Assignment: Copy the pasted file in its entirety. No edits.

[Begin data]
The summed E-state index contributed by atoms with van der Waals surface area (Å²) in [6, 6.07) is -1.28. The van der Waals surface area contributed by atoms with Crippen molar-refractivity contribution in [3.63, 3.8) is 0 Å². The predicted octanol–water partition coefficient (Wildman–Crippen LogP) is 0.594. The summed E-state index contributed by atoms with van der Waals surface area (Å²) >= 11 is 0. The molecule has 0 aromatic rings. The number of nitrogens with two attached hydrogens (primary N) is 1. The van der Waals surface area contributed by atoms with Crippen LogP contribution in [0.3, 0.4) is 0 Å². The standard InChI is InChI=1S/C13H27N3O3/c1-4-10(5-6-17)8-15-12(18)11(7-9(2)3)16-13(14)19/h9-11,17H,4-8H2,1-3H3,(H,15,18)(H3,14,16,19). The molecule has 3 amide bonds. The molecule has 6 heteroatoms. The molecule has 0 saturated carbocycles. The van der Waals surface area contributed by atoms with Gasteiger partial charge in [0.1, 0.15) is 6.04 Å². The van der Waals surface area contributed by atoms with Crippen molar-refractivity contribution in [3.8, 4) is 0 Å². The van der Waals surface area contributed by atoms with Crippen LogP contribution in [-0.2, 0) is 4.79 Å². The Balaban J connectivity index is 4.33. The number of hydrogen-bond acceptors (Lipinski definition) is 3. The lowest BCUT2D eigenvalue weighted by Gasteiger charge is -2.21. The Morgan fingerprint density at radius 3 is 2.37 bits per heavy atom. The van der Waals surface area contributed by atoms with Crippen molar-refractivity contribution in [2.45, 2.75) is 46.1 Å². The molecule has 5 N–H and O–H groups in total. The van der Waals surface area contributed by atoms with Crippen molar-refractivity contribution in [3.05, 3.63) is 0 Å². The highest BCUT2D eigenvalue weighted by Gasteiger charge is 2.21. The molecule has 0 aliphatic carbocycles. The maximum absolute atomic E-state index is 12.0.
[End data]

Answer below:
The summed E-state index contributed by atoms with van der Waals surface area (Å²) in [6, 6.07) is -1.28. The van der Waals surface area contributed by atoms with Crippen molar-refractivity contribution in [3.63, 3.8) is 0 Å². The predicted octanol–water partition coefficient (Wildman–Crippen LogP) is 0.594. The summed E-state index contributed by atoms with van der Waals surface area (Å²) >= 11 is 0. The molecule has 0 aromatic rings. The number of nitrogens with two attached hydrogens (primary N) is 1. The van der Waals surface area contributed by atoms with Crippen LogP contribution in [0.3, 0.4) is 0 Å². The standard InChI is InChI=1S/C13H27N3O3/c1-4-10(5-6-17)8-15-12(18)11(7-9(2)3)16-13(14)19/h9-11,17H,4-8H2,1-3H3,(H,15,18)(H3,14,16,19). The molecule has 3 amide bonds. The molecule has 6 heteroatoms. The molecule has 0 saturated carbocycles. The van der Waals surface area contributed by atoms with Gasteiger partial charge in [0.1, 0.15) is 6.04 Å². The van der Waals surface area contributed by atoms with Crippen molar-refractivity contribution in [3.8, 4) is 0 Å². The van der Waals surface area contributed by atoms with Crippen LogP contribution in [-0.2, 0) is 4.79 Å². The Balaban J connectivity index is 4.33. The number of hydrogen-bond acceptors (Lipinski definition) is 3. The lowest BCUT2D eigenvalue weighted by Gasteiger charge is -2.21. The Morgan fingerprint density at radius 3 is 2.37 bits per heavy atom. The van der Waals surface area contributed by atoms with Crippen molar-refractivity contribution in [2.45, 2.75) is 46.1 Å². The molecule has 5 N–H and O–H groups in total. The van der Waals surface area contributed by atoms with Crippen molar-refractivity contribution in [3.05, 3.63) is 0 Å². The highest BCUT2D eigenvalue weighted by Gasteiger charge is 2.21. The molecule has 0 aliphatic carbocycles. The maximum absolute atomic E-state index is 12.0.